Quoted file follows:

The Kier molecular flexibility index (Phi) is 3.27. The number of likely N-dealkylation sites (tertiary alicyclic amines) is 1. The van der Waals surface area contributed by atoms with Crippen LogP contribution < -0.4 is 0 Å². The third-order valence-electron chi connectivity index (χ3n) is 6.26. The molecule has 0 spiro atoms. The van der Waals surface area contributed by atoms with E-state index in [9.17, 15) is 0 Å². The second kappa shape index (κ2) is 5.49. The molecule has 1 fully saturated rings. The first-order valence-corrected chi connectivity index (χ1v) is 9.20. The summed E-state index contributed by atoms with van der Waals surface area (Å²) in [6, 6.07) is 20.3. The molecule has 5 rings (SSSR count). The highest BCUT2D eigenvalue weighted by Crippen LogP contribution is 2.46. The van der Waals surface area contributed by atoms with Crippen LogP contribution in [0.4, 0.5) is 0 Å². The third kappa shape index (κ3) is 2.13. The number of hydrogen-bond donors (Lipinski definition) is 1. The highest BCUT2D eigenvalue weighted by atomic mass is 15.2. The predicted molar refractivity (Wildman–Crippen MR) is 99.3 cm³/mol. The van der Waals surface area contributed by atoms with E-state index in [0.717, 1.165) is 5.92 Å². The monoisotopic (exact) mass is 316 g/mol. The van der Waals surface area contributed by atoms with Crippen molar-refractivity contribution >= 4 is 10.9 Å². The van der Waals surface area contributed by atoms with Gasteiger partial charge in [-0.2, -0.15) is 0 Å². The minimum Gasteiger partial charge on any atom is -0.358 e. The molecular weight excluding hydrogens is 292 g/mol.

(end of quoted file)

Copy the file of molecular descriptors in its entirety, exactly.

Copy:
The Kier molecular flexibility index (Phi) is 3.27. The number of likely N-dealkylation sites (tertiary alicyclic amines) is 1. The van der Waals surface area contributed by atoms with Crippen LogP contribution < -0.4 is 0 Å². The third-order valence-electron chi connectivity index (χ3n) is 6.26. The molecule has 0 spiro atoms. The van der Waals surface area contributed by atoms with E-state index in [9.17, 15) is 0 Å². The second kappa shape index (κ2) is 5.49. The molecule has 1 fully saturated rings. The first-order valence-corrected chi connectivity index (χ1v) is 9.20. The summed E-state index contributed by atoms with van der Waals surface area (Å²) in [6, 6.07) is 20.3. The molecule has 5 rings (SSSR count). The highest BCUT2D eigenvalue weighted by Crippen LogP contribution is 2.46. The van der Waals surface area contributed by atoms with Crippen LogP contribution in [0.4, 0.5) is 0 Å². The third kappa shape index (κ3) is 2.13. The number of hydrogen-bond donors (Lipinski definition) is 1. The highest BCUT2D eigenvalue weighted by atomic mass is 15.2. The predicted molar refractivity (Wildman–Crippen MR) is 99.3 cm³/mol. The van der Waals surface area contributed by atoms with E-state index in [0.717, 1.165) is 5.92 Å². The monoisotopic (exact) mass is 316 g/mol. The van der Waals surface area contributed by atoms with Crippen molar-refractivity contribution >= 4 is 10.9 Å². The van der Waals surface area contributed by atoms with Gasteiger partial charge in [-0.2, -0.15) is 0 Å². The minimum Gasteiger partial charge on any atom is -0.358 e. The molecular weight excluding hydrogens is 292 g/mol.